There is a popular story about the actor, Eleonora Duse. When Sarah Bernhardt, another great actor of her time, got to see Duse onstage, she was impressed, and sent a quick note backstage: “Sarah Bernhardt says Eleonora Duse is a great actress.” Busy changing costume for the next act, Duse did not have time for an elaborate reply. So, she took a pen, added two commas and sent the note back to Bernhardt. Now it read: Sarah Bernhardt, says Eleanora Duse, is a great actress.”
That was the power of punctuation. And every wordsmith worth his dictionary knows about the panda who eats shoots and leaves. The all-powerful comma decided whether it was a trigger-happy panda or just a hungry one.
In this age of emoticons, however, it is questionable whether the comma wields the same power. Today’s generation would just use a smiley face after the hungry panda and an angry one after the gun-wielding one. Semi-colons, commas and long-dashes are gasping for breath on mobile devices. If you are not emoticon-literate, you can get into a sea of trouble— literally. Like my aunt who wanted to post a prayerful emoticon on WhatsApp after hearing the news of an acquaintance’s demise. Unfortunately, instead of the devout ‘hands clasped together’ emoticon, she posted the ‘hands mirthfully clapping’ one. The relatives were stunned at this blatant display of enthusiasm at the death of their loved one.
“Far from being some passing fad, emoji reflects, and thereby reveals, fundamental elements of communication; and in turn, this all shines a light on what it means to be human,” writes British linguist Vyvyan Evans in his book, The Emoji Code. According to him, emojis build on our evolutionary, deep-seated, species-specific impulse to cooperate. And they are further expanding the human potential to communicate.
Although emojis became a standard on the Apple electronic keyboard in 2011, some might say that 2015 was the watershed year for them, writes Evans. That was the year that tennis star Andy Murray sent a pre-wedding message to his soon-to-be bride, Kim Sears, expressing his joy, nervousness and hopes for the day—entirely through emojis. That was also the year that the Australian minister for foreign affairs, Julie Bishop, conducted the world’s first political interview only in emojis; it was posted on Buzzfeed. Asked to pick emojis for world leaders, she chose the ‘running man’ emoji for then Australian prime minister Tony Abbott and the ‘angry red face’ emoji for Russian president, Vladimir Putin. That was also the year that artist, designer and author Joe Hale translated the whole of Lewis Carroll’s Alice in Wonderland into emojis. By the end of 2015, the emoji held pride of place in the Oxford Dictionary, when it was named as its Word of the Year.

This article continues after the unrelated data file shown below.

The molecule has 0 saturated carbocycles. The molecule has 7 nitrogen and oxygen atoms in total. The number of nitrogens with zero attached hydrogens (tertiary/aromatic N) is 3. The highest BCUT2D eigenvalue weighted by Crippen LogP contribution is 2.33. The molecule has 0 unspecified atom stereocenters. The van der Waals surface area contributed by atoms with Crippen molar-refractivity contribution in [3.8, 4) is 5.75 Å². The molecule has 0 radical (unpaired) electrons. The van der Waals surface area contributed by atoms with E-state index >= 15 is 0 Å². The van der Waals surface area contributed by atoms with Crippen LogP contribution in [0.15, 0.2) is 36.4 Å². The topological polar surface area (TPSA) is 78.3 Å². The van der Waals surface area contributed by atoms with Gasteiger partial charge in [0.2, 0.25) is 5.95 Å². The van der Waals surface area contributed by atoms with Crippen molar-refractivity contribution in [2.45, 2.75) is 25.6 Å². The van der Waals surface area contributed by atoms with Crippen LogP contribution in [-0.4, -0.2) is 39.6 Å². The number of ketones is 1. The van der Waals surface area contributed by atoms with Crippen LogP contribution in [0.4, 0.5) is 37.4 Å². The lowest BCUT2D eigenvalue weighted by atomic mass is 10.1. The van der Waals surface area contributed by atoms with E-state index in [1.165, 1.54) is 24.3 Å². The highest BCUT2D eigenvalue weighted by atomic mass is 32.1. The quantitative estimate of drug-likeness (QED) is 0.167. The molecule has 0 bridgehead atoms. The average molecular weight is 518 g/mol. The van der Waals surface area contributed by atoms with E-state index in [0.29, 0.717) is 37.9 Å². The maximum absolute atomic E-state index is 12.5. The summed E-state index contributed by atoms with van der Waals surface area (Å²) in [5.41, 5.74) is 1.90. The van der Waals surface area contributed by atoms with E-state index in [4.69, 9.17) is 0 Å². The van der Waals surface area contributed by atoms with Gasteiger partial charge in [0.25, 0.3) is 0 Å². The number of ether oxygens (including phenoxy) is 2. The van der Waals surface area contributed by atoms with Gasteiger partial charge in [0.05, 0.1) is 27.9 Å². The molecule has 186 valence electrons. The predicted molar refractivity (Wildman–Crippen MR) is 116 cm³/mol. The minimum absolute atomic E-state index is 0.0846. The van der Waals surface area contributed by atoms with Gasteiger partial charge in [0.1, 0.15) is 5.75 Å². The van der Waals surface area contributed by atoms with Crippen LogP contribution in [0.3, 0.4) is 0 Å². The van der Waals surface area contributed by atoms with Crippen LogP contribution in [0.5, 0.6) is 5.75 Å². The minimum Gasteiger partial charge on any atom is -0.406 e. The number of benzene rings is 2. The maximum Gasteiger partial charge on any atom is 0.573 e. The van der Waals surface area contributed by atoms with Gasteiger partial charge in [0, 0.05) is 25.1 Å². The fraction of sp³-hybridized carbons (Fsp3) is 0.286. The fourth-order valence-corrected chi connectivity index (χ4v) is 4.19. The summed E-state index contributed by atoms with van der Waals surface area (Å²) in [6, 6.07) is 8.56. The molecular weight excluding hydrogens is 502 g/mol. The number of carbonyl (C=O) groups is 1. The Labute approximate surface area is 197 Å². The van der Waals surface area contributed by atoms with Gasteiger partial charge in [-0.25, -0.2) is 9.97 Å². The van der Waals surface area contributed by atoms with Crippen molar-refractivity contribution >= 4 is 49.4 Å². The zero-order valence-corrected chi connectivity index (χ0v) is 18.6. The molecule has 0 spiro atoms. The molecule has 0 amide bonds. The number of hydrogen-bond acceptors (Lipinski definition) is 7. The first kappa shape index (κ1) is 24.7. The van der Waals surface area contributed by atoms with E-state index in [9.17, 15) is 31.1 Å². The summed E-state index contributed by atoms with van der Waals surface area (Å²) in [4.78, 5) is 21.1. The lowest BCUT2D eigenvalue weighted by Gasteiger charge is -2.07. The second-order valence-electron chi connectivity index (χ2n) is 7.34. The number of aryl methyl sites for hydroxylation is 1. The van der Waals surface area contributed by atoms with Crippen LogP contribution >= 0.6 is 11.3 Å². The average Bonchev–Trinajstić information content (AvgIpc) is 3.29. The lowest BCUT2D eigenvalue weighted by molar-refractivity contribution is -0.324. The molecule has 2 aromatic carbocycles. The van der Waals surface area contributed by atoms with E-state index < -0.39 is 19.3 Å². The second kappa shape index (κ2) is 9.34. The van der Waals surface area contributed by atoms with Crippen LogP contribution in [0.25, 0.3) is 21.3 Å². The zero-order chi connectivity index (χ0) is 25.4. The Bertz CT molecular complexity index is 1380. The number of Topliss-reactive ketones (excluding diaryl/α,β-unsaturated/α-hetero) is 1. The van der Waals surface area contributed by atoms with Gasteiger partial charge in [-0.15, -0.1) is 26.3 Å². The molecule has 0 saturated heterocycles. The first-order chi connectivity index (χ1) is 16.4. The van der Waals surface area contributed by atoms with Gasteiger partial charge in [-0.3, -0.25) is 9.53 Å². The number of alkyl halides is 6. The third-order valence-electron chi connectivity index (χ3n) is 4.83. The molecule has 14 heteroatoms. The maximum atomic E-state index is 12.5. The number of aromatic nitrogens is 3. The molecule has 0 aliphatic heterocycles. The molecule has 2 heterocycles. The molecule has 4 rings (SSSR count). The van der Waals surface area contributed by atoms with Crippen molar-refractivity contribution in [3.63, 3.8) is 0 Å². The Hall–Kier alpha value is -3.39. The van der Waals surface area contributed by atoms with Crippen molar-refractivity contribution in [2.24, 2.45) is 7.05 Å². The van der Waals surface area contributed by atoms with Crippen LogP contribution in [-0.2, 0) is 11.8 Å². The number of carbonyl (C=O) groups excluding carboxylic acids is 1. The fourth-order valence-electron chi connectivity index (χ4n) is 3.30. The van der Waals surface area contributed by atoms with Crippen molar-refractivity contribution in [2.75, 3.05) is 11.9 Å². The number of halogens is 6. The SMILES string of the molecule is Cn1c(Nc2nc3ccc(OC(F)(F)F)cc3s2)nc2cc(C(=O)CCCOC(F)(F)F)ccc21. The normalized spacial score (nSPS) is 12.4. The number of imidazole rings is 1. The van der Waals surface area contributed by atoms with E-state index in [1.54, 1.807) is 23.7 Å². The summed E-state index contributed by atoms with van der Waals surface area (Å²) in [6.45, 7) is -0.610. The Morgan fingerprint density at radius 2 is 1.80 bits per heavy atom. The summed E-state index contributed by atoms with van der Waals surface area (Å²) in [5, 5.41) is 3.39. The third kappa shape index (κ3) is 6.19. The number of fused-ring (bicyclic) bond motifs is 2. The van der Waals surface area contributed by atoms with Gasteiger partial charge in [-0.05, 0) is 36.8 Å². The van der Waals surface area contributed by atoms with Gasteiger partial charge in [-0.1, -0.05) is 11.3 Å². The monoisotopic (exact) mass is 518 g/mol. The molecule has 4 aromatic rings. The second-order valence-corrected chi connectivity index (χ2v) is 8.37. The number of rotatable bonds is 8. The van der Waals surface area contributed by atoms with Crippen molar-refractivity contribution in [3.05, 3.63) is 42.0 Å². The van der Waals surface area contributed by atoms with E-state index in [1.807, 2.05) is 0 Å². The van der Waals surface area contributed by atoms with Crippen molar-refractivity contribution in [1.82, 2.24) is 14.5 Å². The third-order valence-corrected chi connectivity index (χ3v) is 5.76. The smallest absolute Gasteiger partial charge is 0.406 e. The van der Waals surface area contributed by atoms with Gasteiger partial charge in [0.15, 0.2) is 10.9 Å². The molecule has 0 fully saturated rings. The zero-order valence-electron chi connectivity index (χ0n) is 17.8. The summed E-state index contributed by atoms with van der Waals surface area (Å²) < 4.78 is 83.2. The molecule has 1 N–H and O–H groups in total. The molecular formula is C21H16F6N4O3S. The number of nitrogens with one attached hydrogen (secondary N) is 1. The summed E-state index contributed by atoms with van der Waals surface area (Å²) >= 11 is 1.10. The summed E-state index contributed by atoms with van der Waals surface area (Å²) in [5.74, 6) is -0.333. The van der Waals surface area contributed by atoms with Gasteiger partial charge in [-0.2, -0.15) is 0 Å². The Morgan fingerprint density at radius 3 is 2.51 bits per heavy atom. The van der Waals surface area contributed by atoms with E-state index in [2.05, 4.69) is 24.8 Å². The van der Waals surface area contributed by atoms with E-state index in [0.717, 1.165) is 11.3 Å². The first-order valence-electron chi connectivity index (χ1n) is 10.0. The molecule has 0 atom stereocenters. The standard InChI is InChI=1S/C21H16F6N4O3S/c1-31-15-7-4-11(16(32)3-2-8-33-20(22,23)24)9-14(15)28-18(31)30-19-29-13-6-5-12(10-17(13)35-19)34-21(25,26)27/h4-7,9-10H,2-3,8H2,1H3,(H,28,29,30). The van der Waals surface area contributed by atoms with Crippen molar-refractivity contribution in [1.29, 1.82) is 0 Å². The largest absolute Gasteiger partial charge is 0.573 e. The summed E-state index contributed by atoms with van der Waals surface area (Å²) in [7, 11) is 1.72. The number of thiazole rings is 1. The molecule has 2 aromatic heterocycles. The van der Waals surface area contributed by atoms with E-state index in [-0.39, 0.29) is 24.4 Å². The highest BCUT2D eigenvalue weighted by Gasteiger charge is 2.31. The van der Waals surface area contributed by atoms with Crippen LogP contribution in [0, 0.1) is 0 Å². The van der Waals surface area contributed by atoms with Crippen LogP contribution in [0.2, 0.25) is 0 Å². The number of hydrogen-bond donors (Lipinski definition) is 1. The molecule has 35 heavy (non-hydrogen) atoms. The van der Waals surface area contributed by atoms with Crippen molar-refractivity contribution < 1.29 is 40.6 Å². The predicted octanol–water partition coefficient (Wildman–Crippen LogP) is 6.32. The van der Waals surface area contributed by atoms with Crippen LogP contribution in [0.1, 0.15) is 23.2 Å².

So why are emojis so popular? One reason could be the widely-cited Poe’s law, which surmises that there is a high chance of digital text being wrongly interpreted in the absence of an emoji. “Without a winking smiley or other blatant display of humour, it is impossible to create a parody of fundamentalism that someone won’t mistake for the real thing,” states Poe’s law. In other words, there is nothing as dangerous as posting certain kinds of humour without an accompanying emoji. Professor Shailendra Mohan, a linguistics scholar and director of the Central Institute of Indian Languages, Mysuru, agrees. “Written language does not give you the same effect as sound,” he says. “The tone and intonation patterns, which help in conveying the meaning, are missing. Emojis can be used to give the feel of speech. They are thus better able to express your feelings.”
In some ways, feels Kameswari Padmanabhan, a 35-year-old radiologist from Kochi, emojis are a reflection of the façade we present to the world. “Take the crying-with-laughter emoji,” she says. “Are we not exaggerating the emotion behind that emoji when we post it? There is some amount of fakery when we sit poker-faced and post a picture of us crying with laughter. In many ways, this faking of emotions is part of our culture, and emojis are just a reflection of it.”
Interestingly, the emojis we use say a lot about us. According to a 2016 study published in Computers in Human Behaviour, people who use emojis tend to be more agreeable than those who don’t. They were also found to be more socially receptive and empathetic. Also, people who were more self-aware tended to use less sad emojis.
And here’s a question for everyone who thinks using emojis is dumb: How’s your love life? Because, according to a survey by the dating site, Match.com, the more emojis a singleton uses, the more dates they get to go on, and consequently, the more sex they have. Fifty-four per cent of those who report using emojis regularly had sex, compared with 31 per cent of those that don’t. “In essence, it is not emoji use per se that gets you more dates,” says Evans. “Rather, emoji users are more effective communicators…. Their messages have more personality, and better convey the emotional intent of the text message. In turn, this leads to greater emotional resonance in the recipient.” Evans, however, is quick to warn that correlation does not entail causation. You cannot simply start using emojis in your text messages and expect to start being invited out on more dates, he says. Now, is there an emoji for ‘Damn the man and his logic’?